For smokers and those who enjoy “Happy Hour” or an alcoholic beverage with dinner, the study shows that a night with use of nicotine and/or alcohol within four hours of bedtime demonstrated worse sleep continuity than a night without these substances, even after controlling for age, gender, obesity, level of education, having work/school the next day, and depressive symptoms, anxiety, and stress. The image is in the public domain.

“African Americans have been underrepresented in studies examining the associations of nicotine, alcohol, and caffeine use on sleep,” said Christine E. Spadola, Ph.D., lead author and an assistant professor in FAU’s Phyllis and Harvey Sandler School of Social Work within the College for Design and Social Inquiry. “This is especially significant because African Americans are more likely to experience short sleep duration and fragmented sleep compared to non-Hispanic Whites, as well as more deleterious health consequences associated with inadequate sleep than other racial or ethnic groups.”

These findings support the importance of sleep health recommendations that promote the restriction of evening alcohol and nicotine use to improve sleep continuity.

The study was conducted in the Division of Sleep and Circadian Disorders, Brigham and Women’s Hospital and Harvard Medical School with participants from the Jackson Heart Sleep Study.

Funding: This research is funded by the National Institutes of Health and from Harvard University and its affiliated academic centers.

About this neuroscience research article

Source:
Florida Atlantic University
Media Contacts:
Gisele Galoustian – Florida Atlantic University
Image Source:
The image is in the public domain.

Original Research: Closed access
“Evening intake of alcohol, caffeine, and nicotine: night-to-night associations with sleep duration and continuity among African Americans in the Jackson Heart Sleep Study”. Christine E Spadola et al.
Sleep. doi:10.1093/sleep/zsz136

Abstract

Evening intake of alcohol, caffeine, and nicotine: night-to-night associations with sleep duration and continuity among African Americans in the Jackson Heart Sleep Study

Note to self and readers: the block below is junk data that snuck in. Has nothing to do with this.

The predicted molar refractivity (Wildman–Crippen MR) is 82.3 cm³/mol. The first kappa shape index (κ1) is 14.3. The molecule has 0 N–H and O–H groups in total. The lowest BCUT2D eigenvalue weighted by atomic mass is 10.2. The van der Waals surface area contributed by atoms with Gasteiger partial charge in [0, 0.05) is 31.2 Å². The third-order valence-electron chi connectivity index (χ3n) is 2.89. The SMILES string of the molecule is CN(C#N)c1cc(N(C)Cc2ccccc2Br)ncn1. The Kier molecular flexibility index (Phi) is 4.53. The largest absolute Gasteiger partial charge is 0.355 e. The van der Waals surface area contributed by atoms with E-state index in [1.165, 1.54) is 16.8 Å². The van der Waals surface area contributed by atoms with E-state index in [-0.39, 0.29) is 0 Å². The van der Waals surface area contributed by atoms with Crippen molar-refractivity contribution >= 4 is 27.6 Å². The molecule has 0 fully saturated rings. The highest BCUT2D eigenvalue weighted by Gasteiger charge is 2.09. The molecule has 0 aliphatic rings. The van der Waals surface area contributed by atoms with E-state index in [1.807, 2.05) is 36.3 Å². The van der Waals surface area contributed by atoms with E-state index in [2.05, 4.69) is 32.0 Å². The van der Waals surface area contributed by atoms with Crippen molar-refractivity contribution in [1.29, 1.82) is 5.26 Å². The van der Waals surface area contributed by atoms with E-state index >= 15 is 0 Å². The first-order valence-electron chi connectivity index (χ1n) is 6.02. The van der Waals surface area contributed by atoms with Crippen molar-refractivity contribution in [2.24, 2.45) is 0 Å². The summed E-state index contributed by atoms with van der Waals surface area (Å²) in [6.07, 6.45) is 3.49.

Study Objectives
We examined the night-to-night associations of evening use of alcohol, caffeine, and nicotine with actigraphically estimated sleep duration, sleep efficiency, and wake after sleep onset (WASO) among a large cohort of African American adults.

Methods
Participants in the Jackson Heart Sleep Study underwent wrist actigraphy for an average of 6.7 nights and completed concurrent daily sleep diary assessments to record any consumption of alcohol, caffeine, and nicotine within 4 hours of bedtime. Linear mixed-effect models were fit and adjusted for age, sex, educational attainment, body mass index, depression, anxiety, stress, and having work/school the next day.

Results
Eligible participants (n = 785) were an average of 63.7 years (SD: 10.6), and were predominantly female (67.9%). There were 5164 days of concurrent actigraphy and sleep diary data. Evening alcohol use was associated with that night’s lower sleep efficiency (−0.98% [95% CI: −1.67% to −0.29%], p = 0.005), but not with WASO or sleep duration. Evening nicotine use was associated with that night’s lower sleep efficiency [1.74% (95% CI: −2.79 to −0.68), p = 0.001] and 6.09 minutes higher WASO ([95% CI: 0.82 to 11.35], p = 0.02), but was not associated with sleep duration. Evening caffeine use was not associated with any of the sleep parameters.

Conclusion
Nicotine and alcohol use within 4 hours of bedtime were associated with increased sleep fragmentation in the associated night, even after controlling for multiple potential confounders. These findings support the importance of sleep health recommendations that promote the restriction of evening alcohol and nicotine use to improve sleep continuity.